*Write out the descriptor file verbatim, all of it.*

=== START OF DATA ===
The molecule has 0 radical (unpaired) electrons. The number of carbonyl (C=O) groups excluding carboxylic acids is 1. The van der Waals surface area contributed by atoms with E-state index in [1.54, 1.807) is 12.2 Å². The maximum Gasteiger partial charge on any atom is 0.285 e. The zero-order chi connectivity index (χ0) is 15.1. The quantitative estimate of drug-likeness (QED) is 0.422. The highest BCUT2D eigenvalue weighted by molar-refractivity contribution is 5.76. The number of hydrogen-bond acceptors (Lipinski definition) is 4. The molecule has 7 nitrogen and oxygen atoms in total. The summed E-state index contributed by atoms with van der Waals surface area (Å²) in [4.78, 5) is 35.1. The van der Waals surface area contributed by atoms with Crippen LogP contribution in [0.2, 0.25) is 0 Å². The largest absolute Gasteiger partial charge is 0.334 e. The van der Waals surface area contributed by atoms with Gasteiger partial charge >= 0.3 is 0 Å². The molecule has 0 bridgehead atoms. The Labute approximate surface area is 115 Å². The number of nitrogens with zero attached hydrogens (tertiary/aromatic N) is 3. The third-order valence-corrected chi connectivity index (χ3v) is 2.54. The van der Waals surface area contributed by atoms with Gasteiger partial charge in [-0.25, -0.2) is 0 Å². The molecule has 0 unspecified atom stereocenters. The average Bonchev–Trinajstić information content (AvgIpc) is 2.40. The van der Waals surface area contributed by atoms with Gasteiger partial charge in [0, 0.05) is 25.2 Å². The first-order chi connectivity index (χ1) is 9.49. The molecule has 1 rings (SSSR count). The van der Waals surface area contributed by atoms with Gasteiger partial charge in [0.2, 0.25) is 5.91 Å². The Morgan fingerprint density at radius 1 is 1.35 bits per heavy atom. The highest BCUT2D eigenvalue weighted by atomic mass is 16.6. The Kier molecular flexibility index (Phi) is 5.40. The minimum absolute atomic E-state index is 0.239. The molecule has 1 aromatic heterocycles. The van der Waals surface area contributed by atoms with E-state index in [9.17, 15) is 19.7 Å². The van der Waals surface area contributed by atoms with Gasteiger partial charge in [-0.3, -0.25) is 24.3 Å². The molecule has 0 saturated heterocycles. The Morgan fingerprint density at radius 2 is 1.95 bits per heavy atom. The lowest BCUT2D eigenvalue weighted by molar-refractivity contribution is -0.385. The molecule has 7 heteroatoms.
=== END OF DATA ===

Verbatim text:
The molecule has 0 radical (unpaired) electrons. The number of carbonyl (C=O) groups excluding carboxylic acids is 1. The van der Waals surface area contributed by atoms with E-state index in [1.54, 1.807) is 12.2 Å². The maximum Gasteiger partial charge on any atom is 0.285 e. The zero-order chi connectivity index (χ0) is 15.1. The quantitative estimate of drug-likeness (QED) is 0.422. The highest BCUT2D eigenvalue weighted by molar-refractivity contribution is 5.76. The number of hydrogen-bond acceptors (Lipinski definition) is 4. The molecule has 7 nitrogen and oxygen atoms in total. The summed E-state index contributed by atoms with van der Waals surface area (Å²) in [4.78, 5) is 35.1. The van der Waals surface area contributed by atoms with Crippen LogP contribution in [0.2, 0.25) is 0 Å². The largest absolute Gasteiger partial charge is 0.334 e. The van der Waals surface area contributed by atoms with Gasteiger partial charge >= 0.3 is 0 Å². The molecule has 0 bridgehead atoms. The Labute approximate surface area is 115 Å². The number of nitrogens with zero attached hydrogens (tertiary/aromatic N) is 3. The third-order valence-corrected chi connectivity index (χ3v) is 2.54. The van der Waals surface area contributed by atoms with Gasteiger partial charge in [-0.25, -0.2) is 0 Å². The molecule has 0 unspecified atom stereocenters. The average Bonchev–Trinajstić information content (AvgIpc) is 2.40. The van der Waals surface area contributed by atoms with Gasteiger partial charge in [0, 0.05) is 25.2 Å². The first-order chi connectivity index (χ1) is 9.49. The molecule has 1 rings (SSSR count). The van der Waals surface area contributed by atoms with Gasteiger partial charge in [0.2, 0.25) is 5.91 Å². The Morgan fingerprint density at radius 1 is 1.35 bits per heavy atom. The highest BCUT2D eigenvalue weighted by atomic mass is 16.6. The Kier molecular flexibility index (Phi) is 5.40. The minimum absolute atomic E-state index is 0.239. The molecule has 1 aromatic heterocycles. The van der Waals surface area contributed by atoms with E-state index in [9.17, 15) is 19.7 Å². The van der Waals surface area contributed by atoms with Gasteiger partial charge in [-0.3, -0.25) is 24.3 Å². The molecule has 0 saturated heterocycles. The Morgan fingerprint density at radius 2 is 1.95 bits per heavy atom. The lowest BCUT2D eigenvalue weighted by molar-refractivity contribution is -0.385. The molecule has 7 heteroatoms.